Next, add the following lines to set variables that the software will use to train the model. These numbers are a part of calculations that determine the amount of training as well as how fast the learning should be taking place.

learning_rate = 0.01

training_iteration = 30

batch_size = 100

display_step = 1

The next part of the code is where the inputs to this model get defined. As stated above the MNIST database has multiple images which have corresponding labels which are similar to having two inputs. In training AI you have an input, in this case, an image and you show the system with another input, in this case, a label, what is the desired outcome. For this system, we need two inputs or placeholder one for the image and one for the label. PlaceHolders are like variables in Tensorflow that hold data at a later time.

x = tf.placeholder(‘float’, [None, 784]) # Pixels in a image 28*28=784

y = tf.placeholder(‘float’, [None, 10]) # 0–9 digits

Weights in Tensorflow are probabilities that change the model during training to get closer to the correct output. Biases in Tensorflow help find the best line of regression for the given data set, so the model can produce better results.

W = tf.Variable(tf.zeros([784, 10])) # weights

b = tf.Variable(tf.zeros([10])) # biases

The following code defines a name scope that organizes the operations in a Tensorflow graph. The training model use in this code is Softmax Regression and in this model, it uses linear regression to find the line which best fits the image data provided.

with tf.name_scope(‘Wx_b’) as scope:

model = tf.nn.softmax(tf.matmul(x, W) + b) # Softmax Regression

The following code is to later view the distribution of the weights and biases in Tensorboard. Tensorboard is the visualization tool for Tensorflow AI graphs/models.

w_h = tf.summary.histogram(‘weights’, W)

b_h = tf.summary.histogram(‘biases’, b)

Minimizing the possible errors in AI systems is important, so creating a function within the model to calculate the error percent or cost is beneficial to training the model. The following code creates the cost function in the Tensorflow graph.

with tf.name_scope(‘cost_function’) as scope:

cost_function = -tf.reduce_sum(y*tf.log(model))

tf.summary.scalar(‘cost_function’, cost_function)

Improving and Learning are key factors of an AI system and this is what the following code does for the model.

with tf.name_scope(‘train’) as scope:

optimizer =tf.train.GradientDescentOptimizer(learning_rate).minimize(cost_function)

Methods for initializing variables and merging summaries are executed below.

init = tf.global_variables_initializer()

merged_summary_op = tf.summary.merge_all()

The following code will initialize a session of Tensorflow for using the model created above. A summary writer creates, so we can view the model through the training process later in Tensorboard. Code with the for-loop statements run the training data and calculates the cost or error percentage in the model. Once the training is complete the testing data is run and the results overall are shown as a prediction accuracy percentage as well as the first and last three predictions for images in the 10000 test image data set.

with tf.Session() as sess:

summary_writer = tf.summary.FileWriter(‘/tmp/Tensorflow/mnist/log/’, graph=sess.graph)

for iteration in range(training_iteration):

avg_cost = 0.

total_batch = int(mnist.train.num_examples/batch_size)

for i in range(total_batch):

batch_xs, batch_ys = mnist.train.next_batch(batch_size), feed_dict={x: batch_xs, y: batch_ys})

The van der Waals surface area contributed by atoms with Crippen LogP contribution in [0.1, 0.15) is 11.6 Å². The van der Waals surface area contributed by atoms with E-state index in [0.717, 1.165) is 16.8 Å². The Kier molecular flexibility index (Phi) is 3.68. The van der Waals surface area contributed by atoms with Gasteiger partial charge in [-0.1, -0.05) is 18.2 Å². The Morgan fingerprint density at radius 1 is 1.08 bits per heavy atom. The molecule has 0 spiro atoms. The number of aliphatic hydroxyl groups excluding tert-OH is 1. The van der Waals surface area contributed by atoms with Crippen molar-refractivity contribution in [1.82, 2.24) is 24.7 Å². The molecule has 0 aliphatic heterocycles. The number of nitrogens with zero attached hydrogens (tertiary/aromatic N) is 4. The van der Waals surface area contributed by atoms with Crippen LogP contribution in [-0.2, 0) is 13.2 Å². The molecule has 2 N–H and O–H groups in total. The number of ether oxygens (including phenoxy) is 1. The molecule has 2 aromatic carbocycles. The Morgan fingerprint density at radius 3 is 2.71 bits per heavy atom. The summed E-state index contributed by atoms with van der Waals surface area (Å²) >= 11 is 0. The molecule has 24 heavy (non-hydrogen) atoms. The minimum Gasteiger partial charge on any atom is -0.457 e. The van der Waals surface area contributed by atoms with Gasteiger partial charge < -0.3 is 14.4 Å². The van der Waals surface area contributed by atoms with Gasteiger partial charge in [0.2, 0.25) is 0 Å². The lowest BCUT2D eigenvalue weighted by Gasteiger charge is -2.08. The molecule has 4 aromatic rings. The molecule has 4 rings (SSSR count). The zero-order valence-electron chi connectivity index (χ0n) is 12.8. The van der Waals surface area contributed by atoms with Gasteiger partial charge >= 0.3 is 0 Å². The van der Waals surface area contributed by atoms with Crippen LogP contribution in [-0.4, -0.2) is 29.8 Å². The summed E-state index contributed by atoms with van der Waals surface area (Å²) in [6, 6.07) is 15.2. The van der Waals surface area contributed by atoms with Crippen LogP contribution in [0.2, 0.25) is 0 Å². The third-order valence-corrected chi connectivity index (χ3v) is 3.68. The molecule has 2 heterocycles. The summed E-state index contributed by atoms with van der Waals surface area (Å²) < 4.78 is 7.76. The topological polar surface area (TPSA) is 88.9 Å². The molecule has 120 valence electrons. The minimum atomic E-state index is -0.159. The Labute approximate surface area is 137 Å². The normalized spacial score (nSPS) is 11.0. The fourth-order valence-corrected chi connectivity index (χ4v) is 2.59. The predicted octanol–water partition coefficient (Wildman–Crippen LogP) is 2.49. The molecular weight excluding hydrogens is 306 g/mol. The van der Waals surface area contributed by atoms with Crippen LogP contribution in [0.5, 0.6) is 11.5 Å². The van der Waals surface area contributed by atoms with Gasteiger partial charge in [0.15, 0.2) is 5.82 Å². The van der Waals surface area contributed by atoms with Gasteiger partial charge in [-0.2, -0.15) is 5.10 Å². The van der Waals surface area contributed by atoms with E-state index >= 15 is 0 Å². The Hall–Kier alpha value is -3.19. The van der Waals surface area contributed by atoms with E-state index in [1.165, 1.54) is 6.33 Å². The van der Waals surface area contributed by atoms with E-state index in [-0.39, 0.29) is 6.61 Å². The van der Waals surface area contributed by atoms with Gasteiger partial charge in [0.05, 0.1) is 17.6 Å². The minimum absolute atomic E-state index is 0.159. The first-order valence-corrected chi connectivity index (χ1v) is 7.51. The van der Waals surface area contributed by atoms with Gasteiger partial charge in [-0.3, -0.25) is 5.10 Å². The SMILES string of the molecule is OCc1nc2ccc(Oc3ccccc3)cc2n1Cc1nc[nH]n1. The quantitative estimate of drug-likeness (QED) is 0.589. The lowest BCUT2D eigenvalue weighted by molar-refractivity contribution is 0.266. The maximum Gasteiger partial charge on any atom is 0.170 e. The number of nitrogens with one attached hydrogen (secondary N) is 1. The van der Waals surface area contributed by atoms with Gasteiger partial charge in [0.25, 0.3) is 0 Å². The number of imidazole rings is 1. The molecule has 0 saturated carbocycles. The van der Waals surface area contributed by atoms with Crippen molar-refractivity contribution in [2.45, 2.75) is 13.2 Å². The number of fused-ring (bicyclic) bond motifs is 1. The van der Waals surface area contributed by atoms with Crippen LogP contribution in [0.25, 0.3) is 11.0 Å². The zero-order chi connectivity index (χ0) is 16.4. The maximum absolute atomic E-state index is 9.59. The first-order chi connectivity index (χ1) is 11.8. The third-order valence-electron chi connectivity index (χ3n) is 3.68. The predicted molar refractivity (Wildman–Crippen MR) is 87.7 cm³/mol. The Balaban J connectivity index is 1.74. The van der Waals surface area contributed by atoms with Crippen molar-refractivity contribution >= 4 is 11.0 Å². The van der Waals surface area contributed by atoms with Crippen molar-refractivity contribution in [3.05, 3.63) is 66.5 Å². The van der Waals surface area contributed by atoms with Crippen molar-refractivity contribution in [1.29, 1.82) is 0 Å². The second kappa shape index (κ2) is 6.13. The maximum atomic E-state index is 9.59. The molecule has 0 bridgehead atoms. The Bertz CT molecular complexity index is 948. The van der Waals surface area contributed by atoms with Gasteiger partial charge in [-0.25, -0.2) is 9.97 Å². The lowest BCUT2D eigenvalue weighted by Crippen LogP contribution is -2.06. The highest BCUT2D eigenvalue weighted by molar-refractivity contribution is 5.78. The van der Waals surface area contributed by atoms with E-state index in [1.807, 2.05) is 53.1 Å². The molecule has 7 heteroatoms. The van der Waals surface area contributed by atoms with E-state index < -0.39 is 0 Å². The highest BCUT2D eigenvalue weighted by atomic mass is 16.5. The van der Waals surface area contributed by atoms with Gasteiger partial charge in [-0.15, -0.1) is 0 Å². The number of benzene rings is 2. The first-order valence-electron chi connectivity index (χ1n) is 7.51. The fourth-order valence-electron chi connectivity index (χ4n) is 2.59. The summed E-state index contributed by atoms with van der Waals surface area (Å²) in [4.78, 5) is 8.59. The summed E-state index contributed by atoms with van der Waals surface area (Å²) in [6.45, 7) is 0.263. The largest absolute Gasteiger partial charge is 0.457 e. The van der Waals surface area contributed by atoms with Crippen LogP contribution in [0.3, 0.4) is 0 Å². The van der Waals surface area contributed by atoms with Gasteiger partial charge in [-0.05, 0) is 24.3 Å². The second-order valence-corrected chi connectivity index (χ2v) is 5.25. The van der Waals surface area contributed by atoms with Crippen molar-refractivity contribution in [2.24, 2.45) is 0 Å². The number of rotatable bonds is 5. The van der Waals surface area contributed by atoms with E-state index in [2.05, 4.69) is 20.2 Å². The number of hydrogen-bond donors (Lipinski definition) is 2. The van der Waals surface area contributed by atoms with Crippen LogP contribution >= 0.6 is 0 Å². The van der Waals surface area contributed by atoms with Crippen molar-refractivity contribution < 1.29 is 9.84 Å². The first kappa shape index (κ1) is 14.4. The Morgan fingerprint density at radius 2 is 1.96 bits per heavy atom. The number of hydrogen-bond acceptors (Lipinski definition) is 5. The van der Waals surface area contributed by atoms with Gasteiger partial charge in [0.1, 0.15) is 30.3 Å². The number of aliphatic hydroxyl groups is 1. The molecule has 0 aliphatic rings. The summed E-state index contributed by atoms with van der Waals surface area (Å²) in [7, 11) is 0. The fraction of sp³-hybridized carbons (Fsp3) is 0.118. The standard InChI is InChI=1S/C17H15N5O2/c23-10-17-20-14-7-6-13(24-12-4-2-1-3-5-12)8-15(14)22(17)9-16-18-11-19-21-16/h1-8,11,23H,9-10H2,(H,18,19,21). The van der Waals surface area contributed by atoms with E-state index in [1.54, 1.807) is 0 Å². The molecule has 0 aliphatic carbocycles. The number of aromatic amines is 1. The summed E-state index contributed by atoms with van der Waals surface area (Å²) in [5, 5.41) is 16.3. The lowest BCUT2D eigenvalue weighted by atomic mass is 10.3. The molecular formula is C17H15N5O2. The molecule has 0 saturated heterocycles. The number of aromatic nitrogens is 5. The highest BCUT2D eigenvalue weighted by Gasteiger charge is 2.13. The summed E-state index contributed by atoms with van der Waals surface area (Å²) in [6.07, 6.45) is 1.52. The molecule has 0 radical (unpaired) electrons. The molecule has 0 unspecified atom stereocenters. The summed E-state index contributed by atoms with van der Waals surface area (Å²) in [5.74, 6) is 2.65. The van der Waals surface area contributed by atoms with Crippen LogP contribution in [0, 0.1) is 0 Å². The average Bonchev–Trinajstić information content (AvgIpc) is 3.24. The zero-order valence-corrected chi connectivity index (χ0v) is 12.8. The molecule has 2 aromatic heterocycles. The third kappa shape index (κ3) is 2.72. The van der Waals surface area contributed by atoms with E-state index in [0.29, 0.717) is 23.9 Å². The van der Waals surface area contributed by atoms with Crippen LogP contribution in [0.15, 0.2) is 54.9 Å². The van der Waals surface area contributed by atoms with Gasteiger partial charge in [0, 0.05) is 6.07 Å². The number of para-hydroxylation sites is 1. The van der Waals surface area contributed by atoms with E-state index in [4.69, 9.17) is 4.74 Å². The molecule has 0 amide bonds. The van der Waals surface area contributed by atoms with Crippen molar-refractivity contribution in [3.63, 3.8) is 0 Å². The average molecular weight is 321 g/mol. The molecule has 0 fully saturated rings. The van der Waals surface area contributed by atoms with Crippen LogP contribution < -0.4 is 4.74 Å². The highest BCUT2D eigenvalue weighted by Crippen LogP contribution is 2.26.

avg_cost +=, feed_dict={x: batch_xs, y: batch_ys})/total_batch

summary_str =, feed_dict={x: batch_xs, y: batch_ys})

summary_writer.add_summary(summary_str, iteration*total_batch + i)

if iteration % display_step == 0:

print(‘Iteration:’, ‘%04d’ % (iteration + 1), ‘Cost or Error=’, ‘{:.9f}’.format(avg_cost))

print(‘Training completed.’)


predictions = tf.equal(tf.argmax(model, 1), tf.argmax(y, 1))

accuracy = tf.reduce_mean(tf.cast(predictions, ‘float’))

print(‘Test Accuracy:’, accuracy.eval({x: mnist.test.images, y: mnist.test.labels}))

tempPredictions = tf.argmax(model, 1)

print(‘Predictions on Test images:’,tempPredictions.eval(feed_dict={x: mnist.test.images}))

To view the model, examine the biases/weights, and analyze the cost function launch Tensorboard with the following command in the windows command prompt:

tensorboard — logdir /tmp/Tensorflow/mnist/log

Navigate to to see the model you create to understand handwritten digits. Navigate to different tabs to view the Scalars, Distributions, and Histograms.

If you do want to view the actual contents of the image data file, use the following code. There are a few steps before execution can be successful. First, unzip the .gz files (Keep both versions the unzipped and zipped). Check that the names of the location and files are the same as in the code. Then change the number in the code to match an index of the image you would like to view. Lastly, ensure you have matplotlib by running the following commands in command prompt.

pip3 install — upgrade matplotlib

import struct

import numpy as np

import matplotlib.pyplot as plt

def read_image(file_name, idx_image):

img_file = open(file_name,’r+b’)


magic_number =

magic_number = struct.unpack(‘>i’,magic_number)

print(‘Magic Number: ‘+str(magic_number[0]))

data_type =

data_type = struct.unpack(‘>i’,data_type)

print(‘Number of Images: ‘+str(data_type[0]))

dim =

dimr = struct.unpack(‘>i’,dim[0:4])

dimr = dimr[0]

print(‘Number of Rows: ‘+str(dimr))

dimc = struct.unpack(‘>i’,dim[4:])

dimc = dimc[0]

print(‘Number of Columns:’+str(dimc))

image = np.ndarray(shape=(dimr,dimc))*dimr*idx_image)

for row in range(dimr):

for col in range(dimc):

tmp_d =

tmp_d = struct.unpack(‘>B’,tmp_d)

image[row,col] = tmp_d[0]


return image

if __name__ == ‘__main__’:

#extract the files from the .gz using zip

#train-images.idx3-ubyte or t10k-images.idx3-ubyte

#alter number in the method below to a digit between 0 and 9999 for the testing data file

# and digit between 0 and 5999 for the training data file

image = read_image(‘/tmp/Tensorflow/mnist/input_data/t10k-images.idx3-ubyte’,0)

img_plot = plt.imshow(image,’Greys’)

Run the code from the .py file in the Python IDLE and view the image at that index.

I hope that this demonstration went well and you were able to learn more about AI and image recognition. There are many great demos in Tensorflow as well as many great resources and repositories you should check out.